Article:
Fearless Creativity

The Seed is bursting with creativity these days, fearless creativity.  The 1st/2nd graders have been honing their skills as makers of marble runs and the PreK students are cooking up all kinds of new concoctions in their recently renovated outdoor kitchen.  The Toddler 1s, in their study of hands, have produced watercolor replicas of their own hands that are breathtaking.  Teachers are enthusiastically preparing for next week’s Invention Convention.  The arrival of this quote from Seth Godin couldn’t have been more timely:   “The enemy of creativity…is fear.  We’re all born creative, it takes a little while to become afraid.  A surprising insight: an enemy of fear is creativity. Acting in a creative way generates action, and action persuades the fear to lighten up.”

I’ve said for many years that we work in possibilities at the Seed.  Working this way requires fearlessness, because often there is no well traveled path ahead.  We are constantly observing and listening to children, inviting them to guide us in the direction our work is calling us.  We pay attention to their academic and cognitive needs, developing materials and lessons to teach necessary skills.  We teach them to read and write, to care about doing their best.  Our practice is not just to prepare them to do well on tests; instead, we teach them to love learning.  Someone once said that this kind of teaching is preparing children for the marathon of life, not a series of short sprints.  We are in it for the long run, which includes much more than academics.  Children at the Seed are encouraged to express themselves verbally, physically and creatively.  They learn how to be with each other in ways that promote healthy relationships.  Learning how to make good choices is high on our priority list.  We want them to see how they fit into the big picture of life and that their presence on Planet Earth makes a difference.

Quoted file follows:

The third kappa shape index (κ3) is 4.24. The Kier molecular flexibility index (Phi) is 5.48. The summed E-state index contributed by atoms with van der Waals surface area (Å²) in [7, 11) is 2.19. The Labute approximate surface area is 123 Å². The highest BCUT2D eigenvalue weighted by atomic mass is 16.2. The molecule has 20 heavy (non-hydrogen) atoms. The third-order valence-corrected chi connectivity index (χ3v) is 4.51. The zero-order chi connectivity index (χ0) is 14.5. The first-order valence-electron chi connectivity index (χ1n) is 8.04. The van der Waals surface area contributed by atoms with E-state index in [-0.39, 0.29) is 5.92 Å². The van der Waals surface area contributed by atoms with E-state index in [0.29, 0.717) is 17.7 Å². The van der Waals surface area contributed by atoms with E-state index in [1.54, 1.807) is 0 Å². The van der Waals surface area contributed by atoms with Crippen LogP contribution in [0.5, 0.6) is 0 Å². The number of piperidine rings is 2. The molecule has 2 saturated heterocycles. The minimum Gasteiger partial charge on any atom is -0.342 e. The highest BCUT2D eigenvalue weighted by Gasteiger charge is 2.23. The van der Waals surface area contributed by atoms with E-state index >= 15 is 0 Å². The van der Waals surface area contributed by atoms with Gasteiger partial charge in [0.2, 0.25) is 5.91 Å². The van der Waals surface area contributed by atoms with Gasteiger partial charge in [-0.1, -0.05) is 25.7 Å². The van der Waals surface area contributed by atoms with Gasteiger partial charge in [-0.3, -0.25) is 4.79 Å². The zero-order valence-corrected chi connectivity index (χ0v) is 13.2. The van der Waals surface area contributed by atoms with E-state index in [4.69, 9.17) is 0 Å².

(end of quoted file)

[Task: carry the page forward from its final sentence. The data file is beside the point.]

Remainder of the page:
A parent sent me an article this week that describes truths about education that keep getting ignored (http://www.washingtonpost.com/blogs/answer-sheet/wp/2015/01/20/ten-obvious-truths-about-educating-kids-that-keep-getting-ignored/).  The original article was written by Alfie Kohn, in my opinion one of our greatest contemporary pedagogical thinkers.  Among the ten truths, he mentions these points:

• we want children to develop in many ways, not just academically
• just knowing a lot of facts doesn’t mean you’re smart
• students are more likely to learn what they find interesting
• students are less interested in whatever they’re forced to do and more
enthusiastic when they have some say
• students are more likely to succeed in a place where they feel known and
cared about

Of all his truths, the last one stands out the most.  I know we do this well and it’s how we help children learn to be fearlessly creative.  If you want a glimpse of how it happens, check this out:  http://vimeo.com/119309548